Second, a master chef in this region that was a known chef celebrity and had served recipes of traditional foods to the demographic group was contacted. The master chef was asked to provide information about flavorants used in foods popular to the demographic group. Thus, a set of reason to believe ingredients were identified that would cause a consumer of the targeted demographic to believe the food was familiar. The chef identified such flavorants, or reason to believe ingredients, as lime, cilantro, corriander leaves, tomatoes, avocado, sour cream, onion, and poblano and serrano chiles. From the reason to believe ingredients, flavored oil flavor drivers comprising lime and cilantro were selected 120. Other reason to believe ingredients were placed into a dry seasoning mix. The reason to believe ingredients selected for addition as flavored oils and/or as a dry seasoning mix, as well as the relative level of each ingredient was refined and optimized during consumer testing (discussed below).

Third, “Salsa Mexicana,” meaning authentic Mexican salsa, was identified as a desired product concept 130. The purpose of this product concept was to target the demographic group with the message that the ingredients were familiar and popular with that demographic group.

Fourth, consumers within the targeted demographic group were recruited to engage in product testing to optimize the use of the reason to believe ingredients. Consumer testing was done to authenticate and confirm the chef's assertion that the reason to believe ingredients connected with the demographic group 140. One function of a reason to believe ingredient is for a consumer in the identified demographic group, upon hearing or seeing that these flavors are in a food product, to have a reason to believe that he or she would have a connection with the product concept of authentic Mexican salsa. Consumer testing confirmed that the reason to believe ingredients, in this case lime, cilantro, onion, sour cream, and chile sent the message to the demographic group that the product was authentic Mexican salsa. Moreover, consumer testing strongly indicated that food product comprising flavored oil flavor drivers comprising lime and cilantro triggered greater recognition than the non-flavored oil food product.

Referring to FIGS. 2 and 3, the consumer testing took place in the following manner. FIG. 2 is a concept board similar to that used in consumer testing. Consumers comprising Mexicans older than 25 were selected and asked a series of questions about a test sample and a control sample. The test sample contained flavored oils and the control sample contained no flavored oils. FIG. 3 is a flow chart of consumer testing steps of one embodiment of the invention. Evaluation of the two samples included smelling the aroma 310 as the test consumer opened each sample bag, and selecting preference between the two samples. Consumers were asked to taste 320 the food product. One objective of the consumer testing was for consumers to compare the flavor experience of the food products to a concept board 330. Consumers were asked to read the following descriptive phrase 220 of the product as depicted on the product concept board: “A creamy blend of avocado and sour cream combined with tomato, onion and garlic with a hint of jalapeno accentuated with the freshness of the skin squeeze juicy lime and garden fresh cilantro.” After reading the phrase 220 and seeing the visual images 230, consumers were asked to evaluate a control sample and a test sample and compare the two samples with the description 220 and the visual images 230 on the concept board. Consumers rated the correlation of the flavor experience with the concept board 330. Consumers also rated the food product for overall acceptability, overall flavor, and for food properties determined by the chef to be important to the demographic group. Consumers confirmed food properties of naturalness, freshness, and authenticity that signaled authentic Mexican salsa were present in the test sample and indicated that lime and cilantro triggered recognition of naturalness, freshness, and authenticity of Mexican salsa.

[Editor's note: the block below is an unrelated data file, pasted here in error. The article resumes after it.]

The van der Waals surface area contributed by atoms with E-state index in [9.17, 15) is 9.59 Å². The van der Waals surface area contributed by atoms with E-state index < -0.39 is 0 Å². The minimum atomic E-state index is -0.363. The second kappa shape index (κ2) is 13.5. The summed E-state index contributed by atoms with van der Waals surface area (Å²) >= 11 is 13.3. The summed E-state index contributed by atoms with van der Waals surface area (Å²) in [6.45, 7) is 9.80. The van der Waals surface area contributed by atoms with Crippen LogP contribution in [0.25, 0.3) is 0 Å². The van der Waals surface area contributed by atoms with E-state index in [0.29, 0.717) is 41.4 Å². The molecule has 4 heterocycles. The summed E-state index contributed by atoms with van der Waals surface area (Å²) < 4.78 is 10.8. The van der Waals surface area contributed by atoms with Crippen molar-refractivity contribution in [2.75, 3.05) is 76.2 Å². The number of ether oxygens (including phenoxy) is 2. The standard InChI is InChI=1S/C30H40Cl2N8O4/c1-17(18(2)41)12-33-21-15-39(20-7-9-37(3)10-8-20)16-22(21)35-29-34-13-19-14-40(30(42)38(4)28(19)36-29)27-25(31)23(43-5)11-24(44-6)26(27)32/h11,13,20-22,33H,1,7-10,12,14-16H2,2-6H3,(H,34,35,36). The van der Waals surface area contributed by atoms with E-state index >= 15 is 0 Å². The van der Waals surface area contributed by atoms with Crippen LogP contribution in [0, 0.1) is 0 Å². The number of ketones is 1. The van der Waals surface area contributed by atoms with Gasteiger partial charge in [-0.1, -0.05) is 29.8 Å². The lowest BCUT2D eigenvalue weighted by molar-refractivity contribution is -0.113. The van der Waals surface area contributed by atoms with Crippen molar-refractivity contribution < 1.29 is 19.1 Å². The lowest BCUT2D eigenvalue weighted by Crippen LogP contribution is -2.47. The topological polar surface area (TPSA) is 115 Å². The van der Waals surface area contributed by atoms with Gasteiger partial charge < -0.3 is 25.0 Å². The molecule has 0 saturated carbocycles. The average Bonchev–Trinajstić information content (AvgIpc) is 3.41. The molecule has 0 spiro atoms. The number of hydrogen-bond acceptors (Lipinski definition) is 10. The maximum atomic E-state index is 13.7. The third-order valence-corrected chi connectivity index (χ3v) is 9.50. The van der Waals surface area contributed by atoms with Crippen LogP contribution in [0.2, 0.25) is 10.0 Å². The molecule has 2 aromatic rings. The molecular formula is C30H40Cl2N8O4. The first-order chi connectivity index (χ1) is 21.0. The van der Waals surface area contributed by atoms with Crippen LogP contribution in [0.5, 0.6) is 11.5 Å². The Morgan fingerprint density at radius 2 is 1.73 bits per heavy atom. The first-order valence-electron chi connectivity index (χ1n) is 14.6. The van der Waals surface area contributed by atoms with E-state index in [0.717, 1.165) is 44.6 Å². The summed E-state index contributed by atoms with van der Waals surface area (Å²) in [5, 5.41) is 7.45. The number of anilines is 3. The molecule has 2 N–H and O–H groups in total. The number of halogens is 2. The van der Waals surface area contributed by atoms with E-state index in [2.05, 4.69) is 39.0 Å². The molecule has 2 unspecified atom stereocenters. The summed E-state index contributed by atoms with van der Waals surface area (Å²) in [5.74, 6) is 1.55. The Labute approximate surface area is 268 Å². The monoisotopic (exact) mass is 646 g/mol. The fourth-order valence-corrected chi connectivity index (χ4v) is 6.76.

Next, as indicated on FIG. 1, based on the results of the consumer testing discussed above, flavor drivers comprising flavored oils of lime and cilantro, available from International Flavors and Fragrances, located in Union Beach, New Jersey and a dry powder seasoning mix comprising the other flavors of avocado, sour cream, tomato, onion, garlic, and jalapeno, available from McCormick® of Sparks, Md., were applied to a snack food chip 150. The final snack food product elicits an authentic, fresh, natural Mexican taste from most Mexicans over the age of 25. Marketing was targeted to the target demographic group and consisted of showing the authentic Mexican flavors used as ingredient flavors 160 as well as an endorsement from a master chef in the region. For example, an illustration similar to the package shown in FIG. 2, depicting images of reason to believe ingredients, including, but not limited to, cilantro, lime, and guacamole were used on the product package. Upon seeing the advertising, a consumer in the demographic group has a reason to believe the ingredients conform to authentic Mexican salsa and wants to try the food product. Then the strong taste and aroma of cilantro and lime flavored oil flavor drivers provides a flavor that meets the consumer's expectations, resulting in a sustainable food product.

While this invention has been particularly shown and described with reference to a preferred embodiment, it will be understood by those skilled in the art that various changes in form and detail may be made therein without departing from the spirit and scope of the invention.